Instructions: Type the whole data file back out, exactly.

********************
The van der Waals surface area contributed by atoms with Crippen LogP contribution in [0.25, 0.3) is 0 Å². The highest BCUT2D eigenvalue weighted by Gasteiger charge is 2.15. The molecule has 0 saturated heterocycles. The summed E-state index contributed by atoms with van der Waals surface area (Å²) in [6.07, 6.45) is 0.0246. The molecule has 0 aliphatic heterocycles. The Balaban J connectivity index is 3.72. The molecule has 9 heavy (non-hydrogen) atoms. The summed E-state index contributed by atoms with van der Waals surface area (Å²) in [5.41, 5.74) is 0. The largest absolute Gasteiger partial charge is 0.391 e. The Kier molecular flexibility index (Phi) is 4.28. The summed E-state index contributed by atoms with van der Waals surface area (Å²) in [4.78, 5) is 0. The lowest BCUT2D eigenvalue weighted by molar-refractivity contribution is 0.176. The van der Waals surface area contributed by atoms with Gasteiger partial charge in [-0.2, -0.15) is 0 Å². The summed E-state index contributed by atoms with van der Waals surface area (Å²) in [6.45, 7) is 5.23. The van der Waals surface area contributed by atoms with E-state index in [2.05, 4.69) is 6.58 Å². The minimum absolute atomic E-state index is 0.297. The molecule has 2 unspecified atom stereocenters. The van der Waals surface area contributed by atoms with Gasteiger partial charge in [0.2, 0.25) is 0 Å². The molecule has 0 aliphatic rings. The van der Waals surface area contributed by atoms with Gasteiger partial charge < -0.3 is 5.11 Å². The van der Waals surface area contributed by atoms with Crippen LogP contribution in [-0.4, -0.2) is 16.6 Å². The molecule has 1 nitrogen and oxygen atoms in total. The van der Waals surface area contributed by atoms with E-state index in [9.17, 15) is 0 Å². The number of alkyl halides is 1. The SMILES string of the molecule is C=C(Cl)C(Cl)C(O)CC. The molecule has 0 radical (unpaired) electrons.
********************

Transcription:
The van der Waals surface area contributed by atoms with Crippen LogP contribution in [0.25, 0.3) is 0 Å². The highest BCUT2D eigenvalue weighted by Gasteiger charge is 2.15. The molecule has 0 saturated heterocycles. The summed E-state index contributed by atoms with van der Waals surface area (Å²) in [6.07, 6.45) is 0.0246. The molecule has 0 aliphatic heterocycles. The Balaban J connectivity index is 3.72. The molecule has 9 heavy (non-hydrogen) atoms. The summed E-state index contributed by atoms with van der Waals surface area (Å²) in [5.41, 5.74) is 0. The largest absolute Gasteiger partial charge is 0.391 e. The Kier molecular flexibility index (Phi) is 4.28. The summed E-state index contributed by atoms with van der Waals surface area (Å²) in [4.78, 5) is 0. The lowest BCUT2D eigenvalue weighted by molar-refractivity contribution is 0.176. The van der Waals surface area contributed by atoms with Gasteiger partial charge in [-0.2, -0.15) is 0 Å². The summed E-state index contributed by atoms with van der Waals surface area (Å²) in [6.45, 7) is 5.23. The van der Waals surface area contributed by atoms with E-state index in [2.05, 4.69) is 6.58 Å². The minimum absolute atomic E-state index is 0.297. The molecule has 2 unspecified atom stereocenters. The van der Waals surface area contributed by atoms with Gasteiger partial charge in [0.2, 0.25) is 0 Å². The molecule has 0 aliphatic rings. The van der Waals surface area contributed by atoms with Gasteiger partial charge < -0.3 is 5.11 Å². The van der Waals surface area contributed by atoms with Crippen LogP contribution in [-0.4, -0.2) is 16.6 Å². The molecule has 1 nitrogen and oxygen atoms in total. The van der Waals surface area contributed by atoms with E-state index in [9.17, 15) is 0 Å². The number of alkyl halides is 1. The SMILES string of the molecule is C=C(Cl)C(Cl)C(O)CC. The molecule has 0 radical (unpaired) electrons.